This biography, by renowned rock ‘n roll scribe Dave Thompson (frequent Rolling Stone magazine writer and author of the Kurt Cobain bio Never Fade Away) says as much about Roger Waters, co-founder of Pink Floyd, as it does about his flagship rock band. It paints a cheery if psychedelic picture of the burgeoning progressive rock music scene of 1960s England, and examines, with blissful scrutiny, the in-studio and behind-the-scenes history of Pink Floyd’s legendary albums and concerts.
The late and tragic Syd Barrett, one-time leader and co-founder of Pink Floyd, is given just enough biographical detail to emerge as a genuine human being and artist, as opposed to the impossible mythological demigod history has made of him.
While encompassing decades of the ascent of rock ‘n roll music as a true art form, and name-checking nearly every major musician of the era, the book is still an expose on Roger Waters, the quiet musician and writer who rose through the ranks of Pink Floyd to become its unlikely leader and spokesperson following the exile of Barrett. It follows him through his subsequent divorce from his band mates, (and his wives), and his confident attempt to be recognized as a solo artist, while the mammoth dinosaur known as Pink Floyd lay in broken bones around him.
The book is a treasure trove for a Floydian, the musical equivalent of a Trekkie. While Thompson writes at an arm’s length away from his subject, with no one-on-one interviews or correspondence with Waters, his insight into the music of Floyd, and his exhaustive research of the era including interviews with those closest to Waters, makes for a thoroughly engaging and often amusing read. When the famous Pink Floyd prop, a gigantic inflatable pig for the promotion of the Animals album, escaped from its mooring and floated off into the sky, Thompson assumes the point of view of a pub patron stepping out the door, looking up to the sky, and seeing a flying pig.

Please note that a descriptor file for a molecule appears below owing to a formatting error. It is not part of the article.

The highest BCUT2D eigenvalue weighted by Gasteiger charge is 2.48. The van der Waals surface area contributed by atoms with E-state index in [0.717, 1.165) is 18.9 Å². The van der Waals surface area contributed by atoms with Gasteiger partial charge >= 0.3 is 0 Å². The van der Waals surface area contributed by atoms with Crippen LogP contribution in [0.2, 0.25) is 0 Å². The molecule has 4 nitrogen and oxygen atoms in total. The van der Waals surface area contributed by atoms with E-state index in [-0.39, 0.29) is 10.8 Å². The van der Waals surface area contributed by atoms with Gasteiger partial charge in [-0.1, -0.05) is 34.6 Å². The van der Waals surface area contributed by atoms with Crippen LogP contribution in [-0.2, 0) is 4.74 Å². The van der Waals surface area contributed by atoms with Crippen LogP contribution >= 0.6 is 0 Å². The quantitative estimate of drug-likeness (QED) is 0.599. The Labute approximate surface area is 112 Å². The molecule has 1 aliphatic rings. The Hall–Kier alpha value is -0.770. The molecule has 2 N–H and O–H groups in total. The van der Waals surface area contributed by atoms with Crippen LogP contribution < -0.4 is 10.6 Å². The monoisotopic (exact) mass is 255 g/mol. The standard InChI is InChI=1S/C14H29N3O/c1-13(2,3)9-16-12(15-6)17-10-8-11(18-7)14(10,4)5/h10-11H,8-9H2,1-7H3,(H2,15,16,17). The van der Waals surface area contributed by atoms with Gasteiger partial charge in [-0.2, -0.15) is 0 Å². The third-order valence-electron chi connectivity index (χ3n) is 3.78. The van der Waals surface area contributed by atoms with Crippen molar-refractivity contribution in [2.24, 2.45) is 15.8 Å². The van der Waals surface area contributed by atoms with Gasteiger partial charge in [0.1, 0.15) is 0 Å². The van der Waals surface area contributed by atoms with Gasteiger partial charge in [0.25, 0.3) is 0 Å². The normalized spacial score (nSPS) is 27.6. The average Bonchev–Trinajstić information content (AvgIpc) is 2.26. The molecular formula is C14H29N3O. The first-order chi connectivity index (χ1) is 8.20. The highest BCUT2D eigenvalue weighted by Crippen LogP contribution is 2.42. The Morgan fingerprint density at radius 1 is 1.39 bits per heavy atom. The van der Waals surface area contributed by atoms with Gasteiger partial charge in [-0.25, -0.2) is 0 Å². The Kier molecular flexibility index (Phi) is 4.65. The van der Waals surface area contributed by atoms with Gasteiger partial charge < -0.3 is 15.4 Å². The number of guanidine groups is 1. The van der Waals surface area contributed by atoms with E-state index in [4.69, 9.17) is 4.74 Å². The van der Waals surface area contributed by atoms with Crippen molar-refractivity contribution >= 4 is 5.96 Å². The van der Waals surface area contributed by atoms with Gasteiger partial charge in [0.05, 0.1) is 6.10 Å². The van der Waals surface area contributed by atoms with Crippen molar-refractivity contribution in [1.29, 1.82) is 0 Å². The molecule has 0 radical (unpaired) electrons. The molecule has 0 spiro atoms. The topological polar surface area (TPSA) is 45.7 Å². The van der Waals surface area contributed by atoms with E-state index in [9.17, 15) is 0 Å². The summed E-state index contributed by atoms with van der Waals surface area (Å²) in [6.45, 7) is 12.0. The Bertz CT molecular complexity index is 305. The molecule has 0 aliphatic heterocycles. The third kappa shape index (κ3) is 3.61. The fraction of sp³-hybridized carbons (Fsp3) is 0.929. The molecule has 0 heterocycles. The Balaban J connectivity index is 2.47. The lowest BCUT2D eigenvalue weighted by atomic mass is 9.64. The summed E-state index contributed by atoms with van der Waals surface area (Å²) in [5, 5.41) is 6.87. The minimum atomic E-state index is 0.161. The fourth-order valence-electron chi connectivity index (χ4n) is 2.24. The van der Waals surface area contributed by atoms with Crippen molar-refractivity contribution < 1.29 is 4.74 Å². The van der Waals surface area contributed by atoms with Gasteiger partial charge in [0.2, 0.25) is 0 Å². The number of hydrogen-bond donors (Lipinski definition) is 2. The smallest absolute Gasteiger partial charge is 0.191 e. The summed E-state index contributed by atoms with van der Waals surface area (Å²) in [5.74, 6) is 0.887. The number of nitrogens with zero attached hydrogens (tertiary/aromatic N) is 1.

Pink Floyd’s opus The Wall, a monumental album that crowned Pink Floyd’s tremendous body of work late in their career, and forced the Grammy Awards people to nominate a progressive and unlikely rock music for Album of The Year, is the theme the book revolves around. It covers the album’s transfiguration into a movie version (a colossal dud, I thought), it’s impact on popular culture (The Berlin Wall came tumbling down), and Waters’ seemingly endless live touring of The Wall which has been making the rounds of the globe for the last three years.
But it’s the more detailed and intricate nuggets of Pink Floyd history that makes this book one of the finest rock ‘n roll bios I have ever read. While Roger Waters is no more “in the flesh” than he ever was after reading this, I have a deeper appreciation for his life and work. Specifically, the Wall-related loss of his father in WWII, before he was born, and the influence it had on his art. And I won’t soon forget Thomspon’s description of a drugged-up, wild-eyed Syd Barrett playing his last gig with Pink Floyd at dawn in an English park.
And now I have an insatiable urge to listen to The Dark Side of The Moon for the millionth time.
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